Very interesting man,first met him in the Charoen hotel in udorn,and often around town.Also a black man called Leroy .I understand Tony has passed away but wonder about the fate of Leroy
By Anna Pulley
By Erin Sherbert
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By Rachel Swan
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By Erin Sherbert
Tony Poe stories have, no doubt, been embellished over the years. Perhaps greatly. The man was an epic drinker, and he acknowledges that the only thing he liked better than telling stories was killing Commies. But the story of the CIA's role in Laos, including Poshepny's dealings there, has been soberly detailed in a book by Roger Warner called Back Fire, winner of the 1995 Book of the Year Award from the Overseas Press Club, a New York-based group of foreign correspondents. According to Warner's account, after Poshepny joined the CIA, he became involved in a number of operations throughout Asia, mostly encouraging rebellions against China's Communist regime. In his first years he worked with the Khamba tribesmen of Tibet in their resistance against the Chinese invasion of their country. He was later involved in a failed attempt to cause an uprising on the island of Sumatra in 1958. On these missions, Poshepny's role was to provide a rebellious spark; the native people did the rest.
"Most people don't realize, the CIA was created to do the things the country couldn't do out in the open," says Shirley. "Nothing we did was legal. Everything we did was illegal. 'Plausible deniability' was the name of the game."
After their defeat at Dien Bien Phu in 1954, the French cleared out of all of Indochina, including Laos; the U.S. was eager to fill the resulting political vacuum, to keep Communists from stepping in. In 1961, Poshepny was dropped into Laos near the border to Thailand, along with a couple of other CIA operatives, including Shirley. Their mission, called Operation Momentum, involved the quiet training of a tribe of hill people called the Meo -- later called the Hmong -- to use modern-day weaponry against the Communist front in North Vietnam.
Operation Momentum expanded quickly until nearly 10,000 tribesmen were armed and ready. The tribesmen would make quick, guerrilla strikes on the North Vietnamese, blowing up a bridge here, booby-trapping a trail there, while the U.S. involvement was kept virtually invisible.
The Geneva Accords of 1962 only increased the CIA's clandestine activities, according to Warner's account. Under the accords, Laos was declared a neutral country, forcing North Vietnamese, Soviet, and American armed forces to officially leave the country. From then on, Laos was no man's land, while behind the scenes, the major military powers continued to play chess with each other, using the Lao people as pawns. In 1964, the CIA received its first confirmation that the Communists were using the Ho Chi Minh Trail in Laos to provide troops and supplies to South Vietnam. In March 1965, 3,500 U.S. Marines landed in South Vietnam; that number would grow to 184,000 soldiers by year's end.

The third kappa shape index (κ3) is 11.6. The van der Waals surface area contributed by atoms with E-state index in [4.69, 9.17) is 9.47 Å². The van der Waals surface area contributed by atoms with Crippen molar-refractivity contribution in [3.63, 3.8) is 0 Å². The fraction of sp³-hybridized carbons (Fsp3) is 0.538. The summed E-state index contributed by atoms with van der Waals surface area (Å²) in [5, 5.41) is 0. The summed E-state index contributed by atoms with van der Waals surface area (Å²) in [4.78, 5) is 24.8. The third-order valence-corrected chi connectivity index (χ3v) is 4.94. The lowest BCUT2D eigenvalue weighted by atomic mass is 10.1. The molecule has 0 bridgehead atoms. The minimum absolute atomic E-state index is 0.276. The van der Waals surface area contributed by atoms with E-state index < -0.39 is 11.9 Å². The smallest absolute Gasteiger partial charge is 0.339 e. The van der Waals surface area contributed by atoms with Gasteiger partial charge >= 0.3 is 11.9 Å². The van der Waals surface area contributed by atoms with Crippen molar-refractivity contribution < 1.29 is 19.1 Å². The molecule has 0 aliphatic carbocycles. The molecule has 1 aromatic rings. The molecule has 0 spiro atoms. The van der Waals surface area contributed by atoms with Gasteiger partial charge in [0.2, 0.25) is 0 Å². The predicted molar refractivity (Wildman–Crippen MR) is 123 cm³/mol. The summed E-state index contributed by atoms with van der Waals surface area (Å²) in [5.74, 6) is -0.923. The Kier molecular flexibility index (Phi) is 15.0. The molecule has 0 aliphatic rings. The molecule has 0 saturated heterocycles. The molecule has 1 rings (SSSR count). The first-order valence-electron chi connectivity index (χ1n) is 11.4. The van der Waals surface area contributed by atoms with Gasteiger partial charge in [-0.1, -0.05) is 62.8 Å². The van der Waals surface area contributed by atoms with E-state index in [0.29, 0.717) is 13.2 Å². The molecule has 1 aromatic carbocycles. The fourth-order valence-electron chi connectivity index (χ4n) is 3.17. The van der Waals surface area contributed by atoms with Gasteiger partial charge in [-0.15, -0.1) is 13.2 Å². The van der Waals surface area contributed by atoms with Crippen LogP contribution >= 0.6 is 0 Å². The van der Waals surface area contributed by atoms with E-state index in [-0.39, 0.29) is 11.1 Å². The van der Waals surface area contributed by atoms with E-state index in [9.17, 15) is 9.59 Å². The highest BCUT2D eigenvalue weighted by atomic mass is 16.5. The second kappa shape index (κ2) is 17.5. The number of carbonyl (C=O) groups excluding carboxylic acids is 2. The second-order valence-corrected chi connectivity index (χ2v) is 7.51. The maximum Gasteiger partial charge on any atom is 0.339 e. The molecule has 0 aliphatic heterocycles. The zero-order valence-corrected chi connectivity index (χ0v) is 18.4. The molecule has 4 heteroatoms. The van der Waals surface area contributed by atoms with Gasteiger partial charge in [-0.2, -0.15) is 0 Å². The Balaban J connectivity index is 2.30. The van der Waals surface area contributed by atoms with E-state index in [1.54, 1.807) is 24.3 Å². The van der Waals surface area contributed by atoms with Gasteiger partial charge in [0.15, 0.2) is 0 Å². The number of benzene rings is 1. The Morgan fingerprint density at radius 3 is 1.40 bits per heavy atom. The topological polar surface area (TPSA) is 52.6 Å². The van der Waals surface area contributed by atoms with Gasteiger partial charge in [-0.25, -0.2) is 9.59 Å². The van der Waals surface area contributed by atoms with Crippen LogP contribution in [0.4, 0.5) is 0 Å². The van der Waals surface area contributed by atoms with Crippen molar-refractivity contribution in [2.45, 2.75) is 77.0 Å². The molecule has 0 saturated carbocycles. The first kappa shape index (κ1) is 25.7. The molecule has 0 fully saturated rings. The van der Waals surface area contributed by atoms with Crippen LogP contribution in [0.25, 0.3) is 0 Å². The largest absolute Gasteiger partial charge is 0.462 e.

Poshepny says he was living in North Laos in January of 1965 when he saw North Vietnamese soldiers advancing upon his training site and his home, a thatched hut that leaked during the monsoon season, when sheets of rain would turn the dirt floor into mud. The rainy season had ended, giving way to drier, foggy days, but there was still no running water, no electricity. He was subsisting on Spam, beans, and White Horse scotch. It was the day Lyndon Johnson was being sworn in as president, Poshepny recalls.
Poshepny says he was eating lunch when he saw the troops, "leapfrogging" in groups of twos and threes along the base's airplane landing strip. One group of North Vietnamese would get up and run, while the others would fire their guns to protect the advancing group.
Poshepny began firing at the soldiers with an M-1 carbine. He waited until he saw a soldier get up and then aimed for the head. "I kept hitting them as they got up, popping them in the head, until they stopped coming. Somebody looked through some binoculars and saw 17 bodies along the edge of the strip," he says.
Poshepny and a few of his troops went out to check the bodies for paperwork, when three soldiers hidden in the brush started firing at them. A bullet went into Poshepny's stomach and out his hip, knocking him to the ground. The three soldiers came out of the brush, firing at the rest of Poshepny's troops. As quickly as he could, Poshepny says, he lined up his grenades next to him on the ground, pulled the spoons, then began lobbing them in the direction of the North Vietnamese soldiers until all signs of human life were obliterated from the runway.
When Poshepny got up, he saw that the tribesmen who had followed him to the strip had been killed. He says he then walked back to the camp with half his hip gone, using his rifle as a cane. "When my people saw me coming out of the mist alive ... they were simply amazed," he says. "They thought I must have had some magic protecting me, so they all came up wanting to touch me. 'Stay close to Tony, he protect you,' they said."
As the war in Vietnam escalated, so did Poshepny's drinking, until, he says, he was downing a quart of lao-lao, the native whiskey, before breakfast. "I drank before I went out to kill," he says. "There's nothing wrong with that."